12 August 2019
The Geneva Conventions turn 70 today. As an academic institution, we work every day to uphold knowledge of and respect for international humanitarian law (IHL) and thus protect people affected by armed conflicts.
In the heart of international Geneva, at Villa Moynier – which was the property of Gustave Moynier, one of the founders and the first President of the International Committee of the Red Cross (ICRC) – we train young people, experts and practitioners, inform policy via cutting-edge legal research and policy studies, and organize events and expert meeting to discuss topical IHL issues and challenges.
While 70 years have passed, the Geneva Conventions still constitute the cornerstone of our work on IHL.
In this opinion piece, our Director, Professor Marco Sassòli, notably recalls the role of the Geneva Academy in disseminating the basic messages of the Geneva Conventions and in clarifying their meaning in contemporary circumstances. He also addresses the current lack of an implementation mechanism that would enhance respect for IHL.
Every year, we train via our LLM in International Humanitarian Law and Human Rights and Executive Master in International Law in Armed Conflict around 60 young people and 25 practitioners in IHL and the protection afforded by the Geneva Conventions to people affected by armed conflicts.
Our research examines IHL issues that are under-explored or need clarification and thus advances the understanding and stimulates debate in the academic community and in policy-making institutions and government. Our findings regularly inform policy recommendations and support practitioners working on IHL and humanitarian action and diplomacy.
Today, the ICRC published an anniversary highlight with examples we elaborated that illustrate the impact of the Geneva Conventions since their adoption. These examples form part of the ICRC online casebook to which our LLM students and our Director, Professor Marco Sassòli, regularly contribute.
Our collaboration with the ICRC goes well beyond this online casebook and includes collaborations around our research, events, training courses for academics and Geneva-based diplomats, as well as internships for our LLM students.
We regularly convene expert meetings, seminars, conferences and events which provide a critical and scholarly forum for experts and practitioners to discuss and debate topical IHL issues and challenges.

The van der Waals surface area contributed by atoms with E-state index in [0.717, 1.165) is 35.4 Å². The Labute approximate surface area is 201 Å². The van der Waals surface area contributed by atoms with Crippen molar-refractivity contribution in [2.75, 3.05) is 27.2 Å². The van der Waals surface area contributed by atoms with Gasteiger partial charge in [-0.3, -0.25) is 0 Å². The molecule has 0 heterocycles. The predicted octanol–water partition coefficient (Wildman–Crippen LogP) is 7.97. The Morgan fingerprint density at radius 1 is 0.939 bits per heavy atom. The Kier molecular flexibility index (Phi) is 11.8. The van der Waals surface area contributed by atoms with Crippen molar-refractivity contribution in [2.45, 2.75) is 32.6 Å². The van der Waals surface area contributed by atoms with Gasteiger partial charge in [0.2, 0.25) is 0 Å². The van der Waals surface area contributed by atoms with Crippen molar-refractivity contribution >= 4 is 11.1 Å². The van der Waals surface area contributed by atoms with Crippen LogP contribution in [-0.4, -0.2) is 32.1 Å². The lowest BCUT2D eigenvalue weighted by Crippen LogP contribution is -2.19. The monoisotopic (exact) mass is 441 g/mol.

Our experts are also regularly invited to provide advice to governments, international organizations and international courts and tribunals on key IHL topics.
Our Strategic Adviser on IHL, Dr Annyssa Bellal, has for instance been invited to brief tomorrow the UN Security Council in New York on the Geneva Conventions.
Our new publication brings attention to the devastating impact conflict has on persons with disabilities and highlights that many of the key international humanitarian law provisions that serve to minimize the impact of armed conflict are not being applied in a disability inclusive manner, resulting in persons with disabilities being killed, seriously injured or left behind as families flee armed attacks.
This War Report article presents an overview of the situation in Crimea, including the peninsula’s history, the 2014 annexation by Russia, the main actors involved – the Russian Federation Forces, the Ukrainian Forces and the Self-Defence Crimean Forces – and recent developments in 2018.
This event, co-organized with the ATLAS Network will feature prominent women in international law. Coming from different professional backgrounds, they will share their experience and advice through an interactive discussion.
This short course aims to study, in depth, an emblematic example of the complexity of international humanitarian law and the challenges it raises: the classification of armed conflicts.
This short course discusses the protection offered by international humanitarian law (IHL) in non-international armed conflicts (NIACs) and addresses some problems and controversies specific to IHL of NIACs, including the difficulty to ensure the respect of IHL by armed non-state actors.
Launched in 2016, this project aimed to identify whether, to what extent and under what circumstances armed non-state actors incur obligations under international humanitarian law (IHL) and international human rights (HR) law.
The U.S. Army
The International Code of Conduct for Private Security Providers is the result of an active collaboration between members of the private security industry, the Geneva Academy, Swiss Department of Foreign Affairs and Geneva Centre for the Democratic Control of Armed Forces (DCAF).